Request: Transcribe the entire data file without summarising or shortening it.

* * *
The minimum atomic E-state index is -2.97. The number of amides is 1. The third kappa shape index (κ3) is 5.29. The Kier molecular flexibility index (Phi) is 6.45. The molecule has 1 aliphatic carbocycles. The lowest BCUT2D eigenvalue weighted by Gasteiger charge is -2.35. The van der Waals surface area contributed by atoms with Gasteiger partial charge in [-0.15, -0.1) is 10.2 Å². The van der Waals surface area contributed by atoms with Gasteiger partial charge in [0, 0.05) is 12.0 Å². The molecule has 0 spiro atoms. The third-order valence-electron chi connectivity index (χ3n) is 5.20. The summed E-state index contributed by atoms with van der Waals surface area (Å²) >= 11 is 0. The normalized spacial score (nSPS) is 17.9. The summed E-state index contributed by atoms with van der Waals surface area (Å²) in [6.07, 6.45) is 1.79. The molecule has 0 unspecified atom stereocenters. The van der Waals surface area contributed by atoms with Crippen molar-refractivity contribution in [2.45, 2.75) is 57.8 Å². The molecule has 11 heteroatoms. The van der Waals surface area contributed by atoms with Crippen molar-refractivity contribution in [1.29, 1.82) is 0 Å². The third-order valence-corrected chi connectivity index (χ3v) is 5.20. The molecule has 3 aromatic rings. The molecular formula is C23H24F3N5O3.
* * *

The minimum atomic E-state index is -2.97. The number of amides is 1. The third kappa shape index (κ3) is 5.29. The Kier molecular flexibility index (Phi) is 6.45. The molecule has 1 aliphatic carbocycles. The lowest BCUT2D eigenvalue weighted by Gasteiger charge is -2.35. The van der Waals surface area contributed by atoms with Gasteiger partial charge in [-0.15, -0.1) is 10.2 Å². The van der Waals surface area contributed by atoms with Gasteiger partial charge in [0, 0.05) is 12.0 Å². The molecule has 0 spiro atoms. The third-order valence-electron chi connectivity index (χ3n) is 5.20. The summed E-state index contributed by atoms with van der Waals surface area (Å²) >= 11 is 0. The normalized spacial score (nSPS) is 17.9. The summed E-state index contributed by atoms with van der Waals surface area (Å²) in [6.07, 6.45) is 1.79. The molecule has 0 unspecified atom stereocenters. The van der Waals surface area contributed by atoms with Crippen molar-refractivity contribution in [2.45, 2.75) is 57.8 Å². The molecule has 11 heteroatoms. The van der Waals surface area contributed by atoms with Crippen molar-refractivity contribution in [1.29, 1.82) is 0 Å². The third-order valence-corrected chi connectivity index (χ3v) is 5.20. The molecule has 3 aromatic rings. The molecular formula is C23H24F3N5O3.